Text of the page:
Working Woodlands – Furniture and Crafts
Jennifer and Alan aren't your average timber harvesters. While most woodland managers are in pursuit of the perfect log, Jennifer and Alan prefer the twisted, gnarled, knotty, and worm-eaten timbers. "Basically any wood that does not cooperate with commercial logging equipment," Jennifer says. "They want long and straight. And we want oddly shaped."
Jennifer and Alan make artisan furniture and other crafts from what is called 'character wood,' proving that one landowner's trash tree is another's treasure. They used to sell raw wood materials wholesale to log cabin builders, but after the economy changed following the Great Recession, they began to focus more on creating their own finished products. They harvest some wood from their own 77 acres, as well as neighboring state and private lands, coming in after commercial logging operations to collect the undesired specimens that were left behind. A curved cedar trunk may become a beautiful mantelpiece or headboard for a bed. A split-topped jack pine (previously damaged by a gnawing porcupine, insects, or an ice storm) may turn into the pedestal for a table, while a large black ash burl (a rounded growth caused by damage or disease) can produce the table's uniquely-shaped top. The possibilities are endless. "You have to look at this stuff out in the woods and try to find the pieces you need in them," says Jennifer.
The couple harvest their own trees using a chainsaw and hauling equipment, though occasionally they have used their horse to pull logs. "She's kind of lazy though," Alan jokes. After harvest, they let the wood mature a bit before blasting the bark off with a pressure washer. Sometimes they get a little help from nature with the process, which adds character to the wood; Jennifer points to a shelf with worm-eaten tunnels delicately interlacing across the surface. "That is cedar that sat with the bark on for maybe six months through the summer. If we keep our piles kind of low so that it's more in the high humidity grass, then that encourages the bugs to work the bark loose." Jennifer and Alan's woodland management activities also provide materials for their business. They are currently managing a stand of large white cedar for future harvest, and the smaller trees they remove during the tree-thinning process are the perfect size for furniture legs or coat racks.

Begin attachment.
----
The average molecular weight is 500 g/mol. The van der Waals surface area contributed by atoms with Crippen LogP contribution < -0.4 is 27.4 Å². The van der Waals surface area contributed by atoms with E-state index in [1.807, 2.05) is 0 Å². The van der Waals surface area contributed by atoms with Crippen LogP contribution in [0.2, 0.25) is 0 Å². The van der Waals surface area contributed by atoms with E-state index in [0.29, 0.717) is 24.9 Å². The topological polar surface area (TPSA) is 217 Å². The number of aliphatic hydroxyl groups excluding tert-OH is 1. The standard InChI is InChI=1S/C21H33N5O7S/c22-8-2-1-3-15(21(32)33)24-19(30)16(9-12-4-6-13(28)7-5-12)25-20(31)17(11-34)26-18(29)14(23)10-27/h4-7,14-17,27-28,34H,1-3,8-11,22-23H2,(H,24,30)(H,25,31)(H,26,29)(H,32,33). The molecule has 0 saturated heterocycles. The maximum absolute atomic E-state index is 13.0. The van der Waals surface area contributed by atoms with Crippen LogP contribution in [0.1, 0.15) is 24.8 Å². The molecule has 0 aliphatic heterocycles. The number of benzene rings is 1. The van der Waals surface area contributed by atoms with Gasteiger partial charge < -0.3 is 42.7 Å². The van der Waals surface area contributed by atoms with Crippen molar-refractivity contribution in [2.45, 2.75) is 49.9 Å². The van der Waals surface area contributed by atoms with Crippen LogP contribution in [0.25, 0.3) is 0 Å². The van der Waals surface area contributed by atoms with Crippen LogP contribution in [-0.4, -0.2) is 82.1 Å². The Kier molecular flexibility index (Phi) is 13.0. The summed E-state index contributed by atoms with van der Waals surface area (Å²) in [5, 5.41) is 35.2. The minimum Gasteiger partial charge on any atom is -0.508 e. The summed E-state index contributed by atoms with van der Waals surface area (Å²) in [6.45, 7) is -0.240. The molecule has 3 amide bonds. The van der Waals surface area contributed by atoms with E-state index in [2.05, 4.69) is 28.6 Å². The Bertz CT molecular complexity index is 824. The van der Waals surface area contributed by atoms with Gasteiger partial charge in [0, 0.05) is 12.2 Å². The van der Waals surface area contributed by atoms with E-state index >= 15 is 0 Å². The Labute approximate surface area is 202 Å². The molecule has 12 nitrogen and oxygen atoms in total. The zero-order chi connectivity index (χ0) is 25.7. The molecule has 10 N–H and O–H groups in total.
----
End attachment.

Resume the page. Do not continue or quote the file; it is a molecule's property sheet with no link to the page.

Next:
The couple say they have considered purposefully managing their trees for character wood. "If you look at what misshapes the trees naturally, you could do some of that on your own," Jennifer says, giving examples such as clipping the tops of jack pine or tying the top of a young cedar to the ground to create a curve. However, they haven't found this to be necessary. "We don't get around to it because so much of it occurs naturally." Jennifer and Alan's approach to woodland management and harvest goes to show that a little creativity can go a long way toward making a living in the woods. "Everyone always says, 'I'd love to live here but there's no jobs.' And it's like, well do something then. Make your own job."